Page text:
LOS ANGELES (
) -- For the second-consecutive week, a homebuilder has leveraged the U.S. government's one-time tax gain gift to book its first profit in years. KB Home reported before the market open on Tuesday morning that it had booked a profit of $1.31 per share in the fourth quarter on net income of $100.7 million.
However, KB Home had a one-time tax benefit of $191.7 million, while actual housing revenue -- remember, builders build and sell homes most of the time, as opposed to building tax-based profits -- fell 27% from the same quarter 2008. Revenues for fourth quarter 2009 were $674.6 million, versus $919 million in 2008.
surprise profit last week based on a similar, and even larger-sized tax benefit, shares of all the homebuilders surged, especially
Lennar, which managed a one-day 15% gain. The government's new Too Big to Not Build tax bailout plan for the homebuilders seemed to send investors back into the beleaguered homebuilder sector.
However, analysts were somewhat
perplexed by the level of excitement generated by the Lennar tax-based profit, since taking tax gains has been a trick used by banks for years to engineer, as opposed to earn, profits. There were some encouraging signs among the Lennar operating data, related to orders and cancellation levels, which are deemed more important to recovery.
It seemed, at least early on Tuesday morning, that investors were reacting with more caution to the tax-based profit from KB Home, with shares of the homebuilder down 2.75% in the pre-market trading session.
And there is good reason for caution based on a look at the operating data in the KB Home fourth-quarter report. The average sales price of homes was virtually flat with the previous quarter, at 203,400, and declined 12% from the prior year.
Jay McCanless, analyst at FTN Equity Capital Markets, had said that even though some pricing power has returned to homebuilders,
KB Home would have to do much better in average sales price than his prediction of a 12% decline for him to change his neutral rating.
Net orders increased to 1,446 in the fourth quarter of 2009, up 12% from 1,296 in the year-earlier period. However, FTN Equity's McCanless had been looking for net orders up over the 2,000 for the fourth quarter based on the comeback in California and the success of KB Home's Open Series low-end homes. What's more, the backlog of homes did not move as significantly as some might have hoped it to move, down from 2,269 homes in the fourth quarter 2008 to 2,126 in the fourth quarter of 2009, a decrease of 6%.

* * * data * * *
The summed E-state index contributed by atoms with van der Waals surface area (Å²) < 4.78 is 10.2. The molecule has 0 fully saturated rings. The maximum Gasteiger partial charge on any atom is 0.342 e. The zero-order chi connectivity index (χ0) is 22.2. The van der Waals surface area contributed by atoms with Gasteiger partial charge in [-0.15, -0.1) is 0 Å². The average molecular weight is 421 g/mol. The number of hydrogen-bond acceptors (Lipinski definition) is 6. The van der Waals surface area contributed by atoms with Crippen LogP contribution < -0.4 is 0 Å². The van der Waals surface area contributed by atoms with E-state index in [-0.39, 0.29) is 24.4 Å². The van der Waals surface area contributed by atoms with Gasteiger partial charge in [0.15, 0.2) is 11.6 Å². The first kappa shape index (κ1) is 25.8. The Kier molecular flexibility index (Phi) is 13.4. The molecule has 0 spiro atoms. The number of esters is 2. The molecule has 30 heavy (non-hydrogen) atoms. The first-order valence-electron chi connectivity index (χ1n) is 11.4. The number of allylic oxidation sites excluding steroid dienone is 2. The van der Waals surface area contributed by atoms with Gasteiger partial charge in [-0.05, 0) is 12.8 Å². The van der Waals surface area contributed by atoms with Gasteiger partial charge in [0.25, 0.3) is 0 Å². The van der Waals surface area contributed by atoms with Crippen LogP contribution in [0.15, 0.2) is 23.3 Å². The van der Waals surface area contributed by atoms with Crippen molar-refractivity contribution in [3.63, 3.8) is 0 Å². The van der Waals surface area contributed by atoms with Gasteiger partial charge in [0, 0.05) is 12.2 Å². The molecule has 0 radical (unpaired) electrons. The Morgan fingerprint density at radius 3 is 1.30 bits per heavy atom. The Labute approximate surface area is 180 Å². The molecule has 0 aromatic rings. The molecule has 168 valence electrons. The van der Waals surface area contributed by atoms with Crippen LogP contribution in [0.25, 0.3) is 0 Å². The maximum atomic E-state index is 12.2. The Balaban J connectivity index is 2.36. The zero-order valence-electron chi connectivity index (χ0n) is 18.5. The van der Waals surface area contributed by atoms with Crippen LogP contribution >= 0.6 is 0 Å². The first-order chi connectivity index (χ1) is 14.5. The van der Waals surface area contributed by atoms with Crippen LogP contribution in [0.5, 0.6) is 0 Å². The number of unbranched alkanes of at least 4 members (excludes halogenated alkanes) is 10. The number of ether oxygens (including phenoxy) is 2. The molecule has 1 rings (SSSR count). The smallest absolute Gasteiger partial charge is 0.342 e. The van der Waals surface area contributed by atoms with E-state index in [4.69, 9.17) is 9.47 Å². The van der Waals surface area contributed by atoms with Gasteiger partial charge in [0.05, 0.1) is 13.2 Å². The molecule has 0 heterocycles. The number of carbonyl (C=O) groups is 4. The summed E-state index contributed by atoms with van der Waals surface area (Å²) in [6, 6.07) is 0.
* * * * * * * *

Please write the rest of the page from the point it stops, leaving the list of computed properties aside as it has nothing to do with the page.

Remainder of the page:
KB Home also managed a solid improvement in fourth quarter housing gross margin, up by 15.4% to positive 6.8% in 2009 from negative 8.6% in 2008.
KB Home's cancellation rate also improved, to 31% in the fourth quarter of 2009, from 46% in the fourth quarter of 2008. Bringing cancellations down while increasing orders is the recipe for recovery for the homebuilders, but did KB Home show enough of a reversal of this formerly negative trend to be headed for non-tax-related profits soon?
A final positive note in the KB Home fourth-quarter earnings was continued cost cutting opportunities for homebuilders, as the focus on small-home sales has reduced material and transportation costs. KB Home's total expenses fell by more than $300,000 versus fourth quarter 2008, and for the full fiscal year 2009 were half of 2008 costs.
KB Home CEO Jeffrey Mezger tried to keep the message positive, saying "KB Home's 2009 fiscal year culminated with a solid fourth quarter performance ... we substantially reduced our pretax loss from the prior year,
and expanded our housing gross margin for the fifth straight quarter... In addition, we view the growth in our fourth-quarter net orders as evidence that we are continuing to attract and meet the demands of today's homebuyers."
However, the KB Home CEO acknowledged that in homebuilding, recovery is not right now about the balance-sheet strength, but the operating data and its relationship with job growth, or lack thereof. Mezger said his excitement was, "tempered, and could ultimately be undermined, by persistent economic weakness and unemployment."
-- Reported by Eric Rosenbaum in New York.
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